Since Insiders’ Cures is headquartered in Baltimore, Maryland, we like to keep an eye on our two local hubs of medicine–Johns Hopkins University and the University of Maryland. JHU is one of the top private medical schools in the country. And the University of Maryland, of course, is our tax-supported state university.
Like the rest of academia, both institutions have grown tremendously in recent decades. They have even made some room to bring in complementary/alternative medicine–up to a point.
But there is a great deal of staff turnover at these organizations. Except the top. So it can be hard to keep up with new programs. Or to even see one through.
Plus, as I pointed out in my Insiders’ Cures newsletter, these “integrative” medicine centers are not sufficiently integrated into their main medical centers. And the left hand rarely knows what the right hand is doing.
We recently saw a perfect example of this.
Delia Chiaramonte, MD, with the University of Maryland’s Center for Integrative Medicine recently reviewed my book Your Emotional Type with Michael A. Jawer. Her review ran in the May/June 2013 issue of Explore: The Journal of Science and Healing.
In our book, Michael and I examine seven different mind-body healing techniques. We also explain that not everyone responds in the same way to these techniques. For example, acupuncture may work for your migraines. But it might not work for your spouse’s migraines.
To learn which technique will work best for you, you must first determine your “emotional type.” (To learn which type you are, take this short quiz. It’s also in our book.)
You must know your emotional type before trying a mind-body healing technique. It’s the only way to make sure you get good results.
Unfortunately, most people don’t know their emotional type. And they don’t know its importance for finding the right therapy. So they pick a mind-body technique quite blindly. Or, an “integrative” medicine practitioner blindly selects one for them.
As a result, the technique may not work. This helps perpetuate the misconception that mind-body therapies may be ineffective.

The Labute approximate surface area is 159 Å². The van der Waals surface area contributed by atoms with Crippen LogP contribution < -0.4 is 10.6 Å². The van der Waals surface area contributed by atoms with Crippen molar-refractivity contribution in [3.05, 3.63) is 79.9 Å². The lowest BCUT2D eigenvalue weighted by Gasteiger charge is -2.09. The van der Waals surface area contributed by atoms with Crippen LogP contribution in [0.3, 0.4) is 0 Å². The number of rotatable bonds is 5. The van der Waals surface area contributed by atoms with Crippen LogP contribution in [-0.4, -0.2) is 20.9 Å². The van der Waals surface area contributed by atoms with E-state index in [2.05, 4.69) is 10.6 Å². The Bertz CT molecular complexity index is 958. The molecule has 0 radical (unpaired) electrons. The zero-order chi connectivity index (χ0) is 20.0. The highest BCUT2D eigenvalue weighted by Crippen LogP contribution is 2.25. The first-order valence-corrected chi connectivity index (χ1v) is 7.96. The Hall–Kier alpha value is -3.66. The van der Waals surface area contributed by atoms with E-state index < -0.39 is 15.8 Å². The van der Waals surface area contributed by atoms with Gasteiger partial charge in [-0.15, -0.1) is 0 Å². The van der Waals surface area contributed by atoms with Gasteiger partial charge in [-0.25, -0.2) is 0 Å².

The truth is, they aren’t ineffective. They’re just not effective for everyone.
My colleague, Joyce Frye, DO, described this quandary quite perfectly in a recent interview with Everyday Health. She said, “It’s not a question of if you should use these alternative and complementary therapies. It’s a question of using them correctly.”
Dr. Frye contributed several chapters to my medical textbooks over the years. And she was briefly associated with the Center for Integrative Medicine at the University of Maryland School of Medicine. (Again, typical of high staff turnover.)
As you can imagine, I was excited to see the Center for Integrative Medicine review our book. Indeed, researchers there just recently reviewed the effectiveness of mind-body techniques. And they uncovered the same results predicted by our emotional boundary concept.
So what did Dr. Chiaramonte have to say months later about our book on emotional boundaries?
The overall review was quite favorable. But at one point, she stated, “Those looking for firm evidence for the authors’ claims will be disappointed.”
Ironically, Dr. Chiaramonte needed not look any farther for that evidence than right outside her own cubical at our local state university.
As I just explained, researchers at her very own medical center had already reviewed mind-body therapies. And they proved our emotional boundary concept, as we published in the March 2013 Insiders’ Cures newsletter.
In the end, Dr. Chiaramonte said our book, “encourages us to move away from ‘one size fits all’ medicine and may lead to research that one day will explain why some people do not respond to complementary therapies even when they entirely expect that they will.”
Ah, here we go again. Scientists love to run around in circles. We always need more research proving what we already know. It’s the inevitable conclusion of every research study and review.
Of course, this helps keep “integrative” medicine practitioners employed in the first place. In fact, these “integrative” centers can’t make the bottom line on revenues from medical practice alone. And that’s because the economic model doesn’t work when large, expensive, complex medical centers and hospitals offer CAM therapies.
At least this review recognized that mind-body therapies often don’t work, even when patients and therapists alike “entirely expect that they will.”
Right now, except for hypnosis, most doctors have absolutely no basis whatsoever to decide which CAM therapy to offer which patient. Except that the patient shows up, and the clinic happens to have X, Y, or Z therapist on staff. Of course, the patient has to pay for their therapy out-of-pocket too.
When will “integrative” medicine stop stumbling around blindly and at least open one eye?
Or better yet, at our local state university, perhaps one “hand” could check with another “hand” to learn what their own reviewers have already proven? And maybe, just maybe, it could do this before concluding that we still need more research to prove it!
1. “Review of Your Emotional Type: Key to the Therapies That Will Work for You by Michael A. Jawer and Marc S. Micozzi Rochester VT: Healing Arts Press; 2011. ISBN-10: 1594774315,” EXPLORE May/June 2013, 9(3): 181-182
2. “Complementary and Alternative Therapies for Crohn’s Disease,” Everyday Health (www.everydayhealth.com), 11/28/2011
3. “Hypnotherapy,” University of Maryland Medical Center (www.umm.edu), 5/7/2013